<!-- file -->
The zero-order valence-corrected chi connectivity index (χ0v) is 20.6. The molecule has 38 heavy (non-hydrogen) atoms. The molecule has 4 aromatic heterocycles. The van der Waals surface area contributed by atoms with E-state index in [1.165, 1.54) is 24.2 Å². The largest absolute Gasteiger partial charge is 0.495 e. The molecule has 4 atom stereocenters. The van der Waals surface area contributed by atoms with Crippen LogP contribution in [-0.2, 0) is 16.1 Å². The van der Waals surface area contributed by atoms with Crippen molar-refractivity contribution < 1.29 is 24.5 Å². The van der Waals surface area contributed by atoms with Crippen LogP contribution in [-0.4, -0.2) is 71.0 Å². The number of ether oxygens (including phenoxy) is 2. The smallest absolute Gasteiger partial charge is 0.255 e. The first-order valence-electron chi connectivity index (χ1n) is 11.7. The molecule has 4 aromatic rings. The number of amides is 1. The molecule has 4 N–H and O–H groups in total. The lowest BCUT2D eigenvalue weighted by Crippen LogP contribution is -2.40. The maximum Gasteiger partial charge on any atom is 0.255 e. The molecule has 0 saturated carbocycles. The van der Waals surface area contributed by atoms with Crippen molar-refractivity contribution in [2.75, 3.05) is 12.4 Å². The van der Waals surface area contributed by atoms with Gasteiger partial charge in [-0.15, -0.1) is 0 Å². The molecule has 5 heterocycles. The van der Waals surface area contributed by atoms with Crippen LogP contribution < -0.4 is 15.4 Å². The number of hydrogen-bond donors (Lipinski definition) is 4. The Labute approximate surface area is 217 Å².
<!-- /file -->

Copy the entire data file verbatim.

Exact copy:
The zero-order valence-corrected chi connectivity index (χ0v) is 20.6. The molecule has 38 heavy (non-hydrogen) atoms. The molecule has 4 aromatic heterocycles. The van der Waals surface area contributed by atoms with E-state index in [1.165, 1.54) is 24.2 Å². The largest absolute Gasteiger partial charge is 0.495 e. The molecule has 4 atom stereocenters. The van der Waals surface area contributed by atoms with Crippen LogP contribution in [-0.2, 0) is 16.1 Å². The van der Waals surface area contributed by atoms with Crippen molar-refractivity contribution < 1.29 is 24.5 Å². The van der Waals surface area contributed by atoms with Crippen LogP contribution in [-0.4, -0.2) is 71.0 Å². The number of ether oxygens (including phenoxy) is 2. The smallest absolute Gasteiger partial charge is 0.255 e. The first-order valence-electron chi connectivity index (χ1n) is 11.7. The molecule has 4 aromatic rings. The number of amides is 1. The molecule has 4 N–H and O–H groups in total. The lowest BCUT2D eigenvalue weighted by Crippen LogP contribution is -2.40. The maximum Gasteiger partial charge on any atom is 0.255 e. The molecule has 0 saturated carbocycles. The van der Waals surface area contributed by atoms with Crippen molar-refractivity contribution in [2.75, 3.05) is 12.4 Å². The van der Waals surface area contributed by atoms with Gasteiger partial charge in [-0.15, -0.1) is 0 Å². The molecule has 5 heterocycles. The van der Waals surface area contributed by atoms with Crippen LogP contribution < -0.4 is 15.4 Å². The number of hydrogen-bond donors (Lipinski definition) is 4. The Labute approximate surface area is 217 Å².